Wasps and England Sevens star Celia Quansah on trying to keep her Olympic dream alive after the RFU cut the sevens programme on Zoom call

Quansah was a part of the Englans Sevens programme until the RFU cut it earlier this year
Quansah was a part of the Englans Sevens programme until the RFU cut it earlier this year - (Copyright PA)
21:13pm, Wed 07 Oct 2020
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Little did rugby sevens star Celia Quansah know when she joined a Zoom call with her England team-mates that their contracts were about to be terminated and their Olympic dreams left hanging by a thread. 

It was a decision forced upon a Rugby Football Union whose finances had been decimated by the coronavirus pandemic - and something had to give. 

Quansah recalls: "We found out over a Zoom call. So Conor O'Shea [director of performance rugby at the RFU] was on the Zoom call with us, it was the whole programme, it was just players not staff and he broke the news. 

"It was... to be honest it was a shock, but we have sort of been prepped for it over the last few months a little bit. We didn’t think it was actually going to happen but there was sort of clues along the way, so yeah that was how we found out.
"I mean it’s hard because you couldn’t have all of us there to break the news in person. I guess the whole thing was overwhelming and emotional in different ways for everyone individually, so in a way it might have a been a good thing we weren’t all sat there in person because there wasn't a lot to say to be honest.

“On the call he asked if we had any questions but what can you say? You just scrapped the programme. We didn’t have too much to say to that to be honest.”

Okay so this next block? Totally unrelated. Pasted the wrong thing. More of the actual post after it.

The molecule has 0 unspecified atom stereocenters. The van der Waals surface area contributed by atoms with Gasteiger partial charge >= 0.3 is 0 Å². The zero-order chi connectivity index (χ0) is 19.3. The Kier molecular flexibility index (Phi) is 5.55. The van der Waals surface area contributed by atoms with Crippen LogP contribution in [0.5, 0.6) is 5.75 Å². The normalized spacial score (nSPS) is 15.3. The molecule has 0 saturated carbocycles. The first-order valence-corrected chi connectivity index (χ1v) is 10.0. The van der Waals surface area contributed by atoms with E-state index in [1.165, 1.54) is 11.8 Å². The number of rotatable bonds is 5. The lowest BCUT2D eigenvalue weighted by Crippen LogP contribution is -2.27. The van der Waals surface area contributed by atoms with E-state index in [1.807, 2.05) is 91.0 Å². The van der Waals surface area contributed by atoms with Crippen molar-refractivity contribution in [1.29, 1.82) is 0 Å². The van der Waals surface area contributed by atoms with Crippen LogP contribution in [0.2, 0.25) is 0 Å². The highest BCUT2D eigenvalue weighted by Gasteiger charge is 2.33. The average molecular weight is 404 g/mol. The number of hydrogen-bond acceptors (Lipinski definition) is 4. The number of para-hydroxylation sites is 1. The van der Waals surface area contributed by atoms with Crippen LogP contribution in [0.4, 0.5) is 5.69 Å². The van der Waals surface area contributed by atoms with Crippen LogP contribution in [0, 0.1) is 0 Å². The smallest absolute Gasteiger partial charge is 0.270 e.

Quansah still looks back on that bleak day in August with a lot of emotion but, as she explained in an exclusive interview with NewsChain, while the devastating blow from the RFU was a ‘shock’, she is determined to make her dream come true.

Both the men’s and women’s teams had qualified for the postponed Tokyo Olympics but as the RFU are no longer funding the teams they had to look at alternatives and have launched a crowdfunder to pay for training, playing staff and match practice.

She says she has been blown away by the public’s response to the crowdfunder.

“We've had loads of support, it’s been great actually. We started the crowdfunding a couple of weeks ago now. It’s been great, the support has been really good. We're just trying to push it a bit more on social media to just get as many people on board with it as we can because there’s still quite a few people who aren’t aware of the situation that we're in.

"If they have heard about it they may not understand exactly what has gone on. I think from my understanding a lot of people think we shouldn’t be moaning about the situation we’re in as everyone is going through tough times, but we just want to make sure people understand we have been left with nothing.

“We are off out trying to earn a living at the same time as training to earn our place for the Olympics. So I think it's about getting our story out there a little bit and getting as much support behind us as we can, but as I said it's been great so far.”
“I think everyone thinks the RFU are a rich governing body, which they are, but we've been left in this position as athletes who have qualified for the Olympics,” she added.
“We just want to give ourselves the best shot of getting there and doing it well and medalling for our country and that's all we've ever wanted to do. So it’s just important for us that people understand the situation we are in and that we are willing to do anything we can to get there. I think that’s the most important thing.”

She added the Olympics has been a life-long goal of hers.

"The Olympics has always been my dream. I always thought I was going to go to the Olympics as an athlete, that's always what I wanted to do and obviously transferred over to rugby and being part of the Sevens squad meant I was able to be part of the qualifying process.